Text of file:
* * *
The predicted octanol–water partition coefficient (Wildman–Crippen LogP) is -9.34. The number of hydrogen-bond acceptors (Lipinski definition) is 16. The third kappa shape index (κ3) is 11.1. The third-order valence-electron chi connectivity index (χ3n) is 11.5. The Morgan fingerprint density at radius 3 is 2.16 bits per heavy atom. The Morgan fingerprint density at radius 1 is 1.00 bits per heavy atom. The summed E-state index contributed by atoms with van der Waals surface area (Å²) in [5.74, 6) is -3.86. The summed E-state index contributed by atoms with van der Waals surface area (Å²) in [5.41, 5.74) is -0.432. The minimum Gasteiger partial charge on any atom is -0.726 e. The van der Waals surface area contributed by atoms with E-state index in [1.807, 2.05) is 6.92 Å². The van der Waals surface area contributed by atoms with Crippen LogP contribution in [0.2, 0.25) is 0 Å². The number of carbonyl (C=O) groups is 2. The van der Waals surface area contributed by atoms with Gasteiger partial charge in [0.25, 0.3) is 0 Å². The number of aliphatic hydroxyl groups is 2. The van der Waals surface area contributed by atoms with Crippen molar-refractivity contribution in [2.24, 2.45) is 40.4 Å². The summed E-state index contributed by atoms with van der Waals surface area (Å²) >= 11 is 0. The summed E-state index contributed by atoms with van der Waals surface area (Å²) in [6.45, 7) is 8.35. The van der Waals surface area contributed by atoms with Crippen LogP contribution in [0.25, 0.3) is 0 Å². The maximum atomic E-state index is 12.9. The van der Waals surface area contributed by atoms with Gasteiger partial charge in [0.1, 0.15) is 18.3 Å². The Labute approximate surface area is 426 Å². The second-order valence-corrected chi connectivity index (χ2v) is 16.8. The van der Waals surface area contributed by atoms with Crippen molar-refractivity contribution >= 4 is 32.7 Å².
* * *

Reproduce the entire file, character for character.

The predicted octanol–water partition coefficient (Wildman–Crippen LogP) is -9.34. The number of hydrogen-bond acceptors (Lipinski definition) is 16. The third kappa shape index (κ3) is 11.1. The third-order valence-electron chi connectivity index (χ3n) is 11.5. The Morgan fingerprint density at radius 3 is 2.16 bits per heavy atom. The Morgan fingerprint density at radius 1 is 1.00 bits per heavy atom. The summed E-state index contributed by atoms with van der Waals surface area (Å²) in [5.74, 6) is -3.86. The summed E-state index contributed by atoms with van der Waals surface area (Å²) in [5.41, 5.74) is -0.432. The minimum Gasteiger partial charge on any atom is -0.726 e. The van der Waals surface area contributed by atoms with E-state index in [1.807, 2.05) is 6.92 Å². The van der Waals surface area contributed by atoms with Crippen LogP contribution in [0.2, 0.25) is 0 Å². The number of carbonyl (C=O) groups is 2. The van der Waals surface area contributed by atoms with Gasteiger partial charge in [0.25, 0.3) is 0 Å². The number of aliphatic hydroxyl groups is 2. The van der Waals surface area contributed by atoms with Crippen molar-refractivity contribution in [2.24, 2.45) is 40.4 Å². The summed E-state index contributed by atoms with van der Waals surface area (Å²) >= 11 is 0. The summed E-state index contributed by atoms with van der Waals surface area (Å²) in [6.45, 7) is 8.35. The van der Waals surface area contributed by atoms with Crippen LogP contribution in [0.25, 0.3) is 0 Å². The maximum atomic E-state index is 12.9. The van der Waals surface area contributed by atoms with Gasteiger partial charge in [0.1, 0.15) is 18.3 Å². The Labute approximate surface area is 426 Å². The second-order valence-corrected chi connectivity index (χ2v) is 16.8. The van der Waals surface area contributed by atoms with Crippen molar-refractivity contribution >= 4 is 32.7 Å².